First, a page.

Connections: Focusing on women’s hearts | Winter 2021

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From OHSU Knight Cardiovascular Institute

Dr. Nandita Gupta

Nandita Gupta, M.D., FACC

Dr. Gupta is the medical director of the Cardiovascular Service Line at Hillsboro Medical Center, formerly Tuality Healthcare, and she also leads the OHSU Women’s Heart Program at the Center for Women’s Health on Marquam Hill. She is a board member of the American Heart Association of Oregon and an advocate for sexspecific differences in cardiovascular care.

The field of cardiology has come a long way in recent years to establish and recognize gender-based differences in cardiovascular disease.

We’ve also uncovered some hard truths about how women with cardiovascular disease often receive less aggressive therapy or less preventive counseling than their male counterparts.

Since we know women have higher death rates and rehospitalizations from cardiovascular disease, we need to shift our approach to heart disease in women. The OHSU Women’s Heart Program is a comprehensive, multidisciplinary effort to focus on how women experience cardiovascular disease risk factors, symptoms, presentation and treatment.

Uniquely female risk factors

Pregnancy is nature’s free stress test for women’s risk of cardiovascular disease. In a rising number of cases, it’s a test not all women pass.

Cardiovascular disease is the no. 1 cause of death during pregnancy.

Factors such as advanced maternal age, obesity, social determinants of health and less aggressive treatment may all contribute to this trend.

The complex hemodynamic changes during pregnancy show a window into the future cardiovascular health of a patient and provide an opportunity for early intervention.

Eighty percent of women will have at least one pregnancy, and about 30 percent develop a complication, such as preterm delivery, gestational diabetes or preeclampsia. Women who have these adverse pregnancy outcomes have a four- to fivefold higher risk of cardiovascular disease in the five to 10 years following the pregnancy.

Among your female patients with these histories, a discussion of this risk is useful, so that together you can aggressively follow guidelines for controlling blood pressure, reducing blood sugar, maintaining a healthy weight and improving diet and exercise. You may also consider referring these patients to a preventive cardiologist or women’s heart program.

Gender differences in traditional risk factors

The current method of calculating cardiovascular risk is not gender specific. Among shared high-impact risk factors in both genders, the results can be different.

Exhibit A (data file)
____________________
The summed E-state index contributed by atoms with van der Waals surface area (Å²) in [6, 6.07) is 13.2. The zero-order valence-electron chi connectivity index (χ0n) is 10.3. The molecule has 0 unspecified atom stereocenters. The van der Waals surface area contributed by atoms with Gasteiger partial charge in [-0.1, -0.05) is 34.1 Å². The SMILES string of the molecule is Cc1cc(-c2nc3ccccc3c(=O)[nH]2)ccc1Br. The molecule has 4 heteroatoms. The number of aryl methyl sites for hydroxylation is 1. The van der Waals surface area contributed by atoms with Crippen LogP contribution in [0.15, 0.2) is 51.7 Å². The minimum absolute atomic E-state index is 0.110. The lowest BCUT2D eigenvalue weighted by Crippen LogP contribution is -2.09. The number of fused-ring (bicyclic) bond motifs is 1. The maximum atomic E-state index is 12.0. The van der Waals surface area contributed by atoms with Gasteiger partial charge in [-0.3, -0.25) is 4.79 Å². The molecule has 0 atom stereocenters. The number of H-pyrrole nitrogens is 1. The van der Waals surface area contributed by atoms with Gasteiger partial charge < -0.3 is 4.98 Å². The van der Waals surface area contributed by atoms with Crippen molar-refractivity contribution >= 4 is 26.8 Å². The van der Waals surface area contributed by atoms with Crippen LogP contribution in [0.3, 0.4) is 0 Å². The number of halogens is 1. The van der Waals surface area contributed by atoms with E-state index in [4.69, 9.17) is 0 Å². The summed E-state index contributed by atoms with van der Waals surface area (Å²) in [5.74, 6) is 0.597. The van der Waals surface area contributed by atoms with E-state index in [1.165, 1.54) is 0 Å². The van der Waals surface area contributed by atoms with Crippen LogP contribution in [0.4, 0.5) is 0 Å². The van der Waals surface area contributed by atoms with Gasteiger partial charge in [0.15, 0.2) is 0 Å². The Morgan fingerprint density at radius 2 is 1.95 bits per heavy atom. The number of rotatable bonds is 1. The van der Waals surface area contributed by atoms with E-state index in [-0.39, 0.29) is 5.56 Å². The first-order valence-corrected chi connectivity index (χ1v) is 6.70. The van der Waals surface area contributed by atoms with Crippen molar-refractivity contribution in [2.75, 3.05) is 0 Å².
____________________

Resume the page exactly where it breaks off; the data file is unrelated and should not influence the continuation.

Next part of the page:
For example, women who smoke are at a 25 percent higher risk of cardiovascular disease than men who smoke. Women above age 60 have a higher prevalence of hypertension than men, but studies show only 30 percent of those women have blood pressure adequately controlled. Inactivity and sedentary lifestyles are also more common in women than men.

Presentation often differs in women

A 2018 study of men and women under age 55 with acute heart attack showed that 90 percent of women and men had identical symptoms. But women were less likely to be told their symptoms were heart related.

Other studies have shown women are less likely to receive early medical therapy and invasive procedures.

Part of the challenge for providers is that cardiovascular disease is often anatomically different in women.

Men often have a focal stenosis, but women often have diffused blockages.

Women are also more susceptible to other causes of cardiovascular disease. As examples, the highest prevalence of cardiac syndrome X — microvascular angina — is in post-menopausal women, and spontaneous coronary artery dissection (SCAD) is uncommon but occurs overwhelmingly in women.

Unlike men, women do not always have the crushing chest pain that clearly signals the cause. The less specific symptoms of dizziness, fatigue or diffuse pain in the limbs can delay diagnosis.

As providers, we need to be aware of women’s experiences of cardiovascular disease so we can be more proactive in modifying risk factors and providing treatment.

When to refer

  • Patients who experienced preterm delivery, gestational diabetes or preeclampsia during pregnancy.
  • Patients with heart failure with preserved ejection fraction.
  • Patients with sex-specific or sex-predominant cardiovascular conditions, such as SCAD, myocardial ischemia with normal coronary arteries (MINOCA) or ischemia with normal coronary arteries (INOCA).
  • Any women with heart disease or risk for heart disease who wish to be seen at the OHSU Women’s Heart Program.

Contact us

The OHSU Knight Cardiovascular Institute has the full spectrum of care for cardiovascular disease. We are available to answer questions about all treatment options.

Please call the OHSU Physician Advice and Referral Service at 503-494-4567. To refer a patient, please fax to 503-346-6854.